This offhand comment stayed on my mind for weeks, and the more I thought about it, the more interested in it I became. It seemed the card worked in a giftlike way. No one asked for it, and no one paid for it, it was simply given. In giving it, some kind of emotion was expected, or some kind of action was undertaken in response. Perhaps the receiver would be excited to have this new person’s contact information. Or perhaps he would pass the card along to someone with his recommendation. Whatever the case, distribution was an integral part in the design process, but it was one that designers seldom discussed openly. How does design enter the world once it’s been made? It seems like that question can be just as important as what the design itself looks like. Certainly that was the case with business cards.
Around this time I read an article in The New Yorker about the Shakers, which also mentioned gifts, and, in looking for a good book to read about the Shakers one day, I stumbled across a book called The Gift by Lewis Hyde and decided I had to read it. The Gift is not a book about design, but it fundamentally changed the way I think about design. I began reading it in the summer of 2006 and brought it with me everywhere I went.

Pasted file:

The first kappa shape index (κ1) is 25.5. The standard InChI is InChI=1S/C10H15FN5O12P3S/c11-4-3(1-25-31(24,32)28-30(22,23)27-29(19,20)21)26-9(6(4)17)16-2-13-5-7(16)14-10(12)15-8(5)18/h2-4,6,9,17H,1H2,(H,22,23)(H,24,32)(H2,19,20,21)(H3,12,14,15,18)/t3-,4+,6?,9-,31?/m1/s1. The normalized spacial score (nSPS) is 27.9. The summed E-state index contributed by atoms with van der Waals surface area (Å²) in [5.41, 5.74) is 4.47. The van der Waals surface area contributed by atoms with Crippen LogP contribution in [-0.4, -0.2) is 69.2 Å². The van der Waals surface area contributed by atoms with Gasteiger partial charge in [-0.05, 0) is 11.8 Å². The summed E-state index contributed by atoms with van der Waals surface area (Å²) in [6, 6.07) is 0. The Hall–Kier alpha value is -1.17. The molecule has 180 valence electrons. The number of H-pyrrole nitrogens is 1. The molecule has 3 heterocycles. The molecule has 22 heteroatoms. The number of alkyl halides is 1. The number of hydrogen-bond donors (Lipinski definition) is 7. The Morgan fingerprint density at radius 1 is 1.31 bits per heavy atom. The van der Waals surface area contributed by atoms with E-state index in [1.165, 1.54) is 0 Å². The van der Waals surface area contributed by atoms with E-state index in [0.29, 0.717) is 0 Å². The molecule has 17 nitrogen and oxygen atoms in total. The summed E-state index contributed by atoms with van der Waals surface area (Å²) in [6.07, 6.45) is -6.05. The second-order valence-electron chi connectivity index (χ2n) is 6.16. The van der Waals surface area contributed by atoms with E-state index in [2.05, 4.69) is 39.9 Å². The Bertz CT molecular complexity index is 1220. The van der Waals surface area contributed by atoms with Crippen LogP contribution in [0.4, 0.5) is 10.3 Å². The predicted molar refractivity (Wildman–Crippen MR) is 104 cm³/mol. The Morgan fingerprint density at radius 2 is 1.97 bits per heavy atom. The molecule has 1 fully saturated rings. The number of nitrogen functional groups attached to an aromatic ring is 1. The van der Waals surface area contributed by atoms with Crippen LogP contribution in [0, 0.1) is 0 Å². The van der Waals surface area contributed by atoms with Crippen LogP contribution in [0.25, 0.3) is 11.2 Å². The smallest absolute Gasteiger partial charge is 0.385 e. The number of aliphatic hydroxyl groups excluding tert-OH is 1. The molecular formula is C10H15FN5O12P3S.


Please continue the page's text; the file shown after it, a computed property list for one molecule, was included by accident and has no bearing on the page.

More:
In the meantime, I found myself thinking a lot about the work and writing of Milton Glaser, and particularly his thinking about the ethics of design and the role design plays in our culture. It seemed that—like all gifts—giftlike design could help to bring people together and feel a sense of shared identity, regardless of what it looked like. This idea transcended aesthetics and seemed critically quite important. Glaser, who I later discovered is also a fan of The Gift, put it quite well in a film by Hilllman Curtis: “[The] passing on of gifts is a device to prevent people from killing one another, because they all become part of a single experience. And [Hyde’s] leap of imagination occurs when he says this is what artists do. Artists provide that gift to the culture, so that people have something in common. And I think that all of us who identify with the role of artists in history want our work to serve that purpose.”